THERE WAS A time when GOP lawmakers called for the elimination of entire federal agencies. Today, milquetoast promises to pursue smaller government are followed by votes for ever bigger government.
As Milton Friedman noted, the true size of the state is measured by how much money it spends. Budget data show that all modern presidents, regardless of party affiliation, have increased the federal fiscal footprint--but Republican administrations have generally increased the amount spent at a faster rate than Democratic ones.
Under George W. Bush, who was elected on a platform of fiscal restraint, total federal spending increased in real terms by 53 percent. Enabled and encouraged by a Republican-led Congress, his administration adopted the politically self-serving notion that "deficits don't matter." No Child Left Behind, Medicare Part D, and bank bailouts serve as a vivid reminder that shrinking the state doesn't stand a chance.
Even the record of Ronald Reagan, that eloquent spokesman for limited government, was disappointing. Whatever progress he made in limiting the growth of domestic programs was offset by enormous hikes in the Pentagon's budget that helped set the stage for the last 30 years of costly American military adventurism. Overall annual spending jumped 22 percent in real terms during Reagan's first term. By comparison, it grew by just 12.5 percent under Bill Clinton and 0.3 percent under Barack Obama (when giving his predecessor full credit for fiscal year 2009, as we do for all departing presidents in this exercise).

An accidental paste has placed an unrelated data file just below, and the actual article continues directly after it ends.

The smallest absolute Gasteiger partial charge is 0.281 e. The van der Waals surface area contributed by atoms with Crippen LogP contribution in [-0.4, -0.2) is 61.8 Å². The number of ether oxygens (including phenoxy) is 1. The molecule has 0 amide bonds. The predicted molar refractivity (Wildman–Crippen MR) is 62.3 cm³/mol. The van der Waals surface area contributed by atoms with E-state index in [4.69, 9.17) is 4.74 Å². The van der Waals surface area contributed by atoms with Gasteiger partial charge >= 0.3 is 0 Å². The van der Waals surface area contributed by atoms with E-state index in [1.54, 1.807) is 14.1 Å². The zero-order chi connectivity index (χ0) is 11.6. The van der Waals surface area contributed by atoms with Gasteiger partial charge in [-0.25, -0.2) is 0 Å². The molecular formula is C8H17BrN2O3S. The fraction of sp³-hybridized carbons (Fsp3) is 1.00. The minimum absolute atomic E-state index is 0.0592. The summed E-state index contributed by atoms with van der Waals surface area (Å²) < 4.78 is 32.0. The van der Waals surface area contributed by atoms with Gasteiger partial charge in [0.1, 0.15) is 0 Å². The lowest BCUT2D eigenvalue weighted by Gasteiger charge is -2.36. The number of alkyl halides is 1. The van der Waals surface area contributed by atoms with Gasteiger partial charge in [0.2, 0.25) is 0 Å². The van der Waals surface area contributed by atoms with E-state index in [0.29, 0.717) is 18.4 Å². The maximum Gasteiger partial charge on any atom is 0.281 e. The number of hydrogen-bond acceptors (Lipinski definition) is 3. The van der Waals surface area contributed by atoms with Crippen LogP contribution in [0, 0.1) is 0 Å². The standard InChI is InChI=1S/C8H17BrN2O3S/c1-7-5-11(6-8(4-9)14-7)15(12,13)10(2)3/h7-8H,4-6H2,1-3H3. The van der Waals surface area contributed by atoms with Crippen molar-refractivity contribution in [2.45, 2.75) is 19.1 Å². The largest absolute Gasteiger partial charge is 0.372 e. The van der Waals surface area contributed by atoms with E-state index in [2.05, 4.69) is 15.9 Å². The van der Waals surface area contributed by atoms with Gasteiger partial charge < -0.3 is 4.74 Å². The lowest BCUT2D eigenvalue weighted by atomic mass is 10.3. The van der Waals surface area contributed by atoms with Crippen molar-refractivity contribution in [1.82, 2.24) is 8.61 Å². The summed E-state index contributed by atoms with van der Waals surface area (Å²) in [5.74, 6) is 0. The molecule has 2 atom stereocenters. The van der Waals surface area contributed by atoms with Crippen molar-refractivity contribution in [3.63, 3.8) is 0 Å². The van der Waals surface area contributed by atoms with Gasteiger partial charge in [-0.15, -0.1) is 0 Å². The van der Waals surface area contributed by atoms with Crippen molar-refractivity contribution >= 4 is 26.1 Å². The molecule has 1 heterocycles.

The voting record of congressional Republicans while Obama was in office is additional evidence that politics--not principles--guide the GOP. In 2011, Republicans used the fight over increasing the debt ceiling to curtail Obama's spending desires, but ever since they have joined Democrats in breaching spending caps. They attacked the rise in food stamp usage but helped keep what are essentially welfare checks flowing to wealthy farmers and landowners. They complained about the green subsidies that the Obama administration gave to now-defunct Solyndra but refused to terminate the underlying program (which, by the way, began during the Bush years). And they decried cronyism in government, unless it served friendly special interests like defense contractors and sugar moguls.
Yes, Republicans deserve credit for getting in the way of the Democrats' wildest spending schemes. But whatever motivation they had to limit...